Authors: Boris Ryabko, Jaakko Astola, and Alex Gammerman


Abstract
We show that Kolmogorov complexity and such its estimators as universal codes (or data compression methods) can be applied for hypothesis testing in a framework of classical mathematical statistics. The methods for identity testing and nonparametric testing of serial independence for time series are described.

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Boris Ryabko, Jaakko Astola, and Alex Gammerman. Application of Kolmogorov complexity and universal codes to identity testing and nonparametric testing of serial independence for time series.. In Kolmogorov Complexity and Applications. Dagstuhl Seminar Proceedings, Volume 6051, pp. 1-13, Schloss Dagstuhl - Leibniz-Zentrum für Informatik (2006)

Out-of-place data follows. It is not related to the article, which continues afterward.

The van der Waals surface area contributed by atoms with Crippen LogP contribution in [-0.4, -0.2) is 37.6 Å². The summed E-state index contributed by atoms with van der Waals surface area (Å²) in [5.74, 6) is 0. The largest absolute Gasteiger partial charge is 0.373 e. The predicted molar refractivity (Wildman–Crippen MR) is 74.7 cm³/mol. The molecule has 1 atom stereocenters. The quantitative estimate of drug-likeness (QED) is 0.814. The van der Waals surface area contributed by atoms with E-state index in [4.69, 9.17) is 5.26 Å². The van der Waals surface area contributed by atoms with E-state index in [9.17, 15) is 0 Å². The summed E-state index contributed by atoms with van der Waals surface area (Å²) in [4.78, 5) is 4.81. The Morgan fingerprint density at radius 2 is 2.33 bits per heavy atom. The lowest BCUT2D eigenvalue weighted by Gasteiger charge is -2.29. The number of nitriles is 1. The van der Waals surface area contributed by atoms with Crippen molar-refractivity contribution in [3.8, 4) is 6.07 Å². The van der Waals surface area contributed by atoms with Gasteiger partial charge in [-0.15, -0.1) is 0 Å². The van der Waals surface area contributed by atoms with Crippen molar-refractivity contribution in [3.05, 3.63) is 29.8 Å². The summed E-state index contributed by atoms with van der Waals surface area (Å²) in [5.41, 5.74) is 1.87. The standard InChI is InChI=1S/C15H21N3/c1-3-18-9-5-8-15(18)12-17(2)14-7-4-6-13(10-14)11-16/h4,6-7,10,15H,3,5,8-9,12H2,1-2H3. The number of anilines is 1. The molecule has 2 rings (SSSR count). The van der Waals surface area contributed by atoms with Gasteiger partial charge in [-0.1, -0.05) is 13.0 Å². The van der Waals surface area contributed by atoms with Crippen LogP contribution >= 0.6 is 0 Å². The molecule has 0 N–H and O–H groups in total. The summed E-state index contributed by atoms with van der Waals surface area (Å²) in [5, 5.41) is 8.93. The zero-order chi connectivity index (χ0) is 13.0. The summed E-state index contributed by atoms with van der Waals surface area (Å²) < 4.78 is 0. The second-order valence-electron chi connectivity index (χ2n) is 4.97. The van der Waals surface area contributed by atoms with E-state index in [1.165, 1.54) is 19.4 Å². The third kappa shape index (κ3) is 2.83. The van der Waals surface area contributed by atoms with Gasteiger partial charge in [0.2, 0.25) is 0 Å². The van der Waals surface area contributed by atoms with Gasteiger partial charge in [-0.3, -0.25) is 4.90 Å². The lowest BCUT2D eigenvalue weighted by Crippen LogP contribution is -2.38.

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@InProceedings{ryabko_et_al:DagSemProc.06051.2,
  author =	{Ryabko, Boris and Astola, Jaakko and Gammerman, Alex},
  title =	{{Application of Kolmogorov complexity and universal codes to identity testing and nonparametric testing of serial independence for time series.}},
  booktitle =	{Kolmogorov Complexity and Applications},
  pages =	{1--13},
  series =	{Dagstuhl Seminar Proceedings (DagSemProc)},
  ISSN =	{1862-4405},
  year =	{2006},
  volume =	{6051},
  editor =	{Marcus Hutter and Wolfgang Merkle and Paul M.B. Vitanyi},
  publisher =	{Schloss Dagstuhl -- Leibniz-Zentrum f{\"u}r Informatik},
  address =	{Dagstuhl, Germany},
  URL =		{https://drops.dagstuhl.de/entities/document/10.4230/DagSemProc.06051.2},
  URN =		{urn:nbn:de:0030-drops-6363},
  doi =		{10.4230/DagSemProc.06051.2},
  annote =	{Keywords: Algorithmic complexity, algorithmic information theory, Kolmogorov complexity, universal coding, hypothesis testing}
}
Document
Automatic Meaning Discovery Using Google

Authors: Rudi Cilibrasi and Paul M.B. Vitanyi


Abstract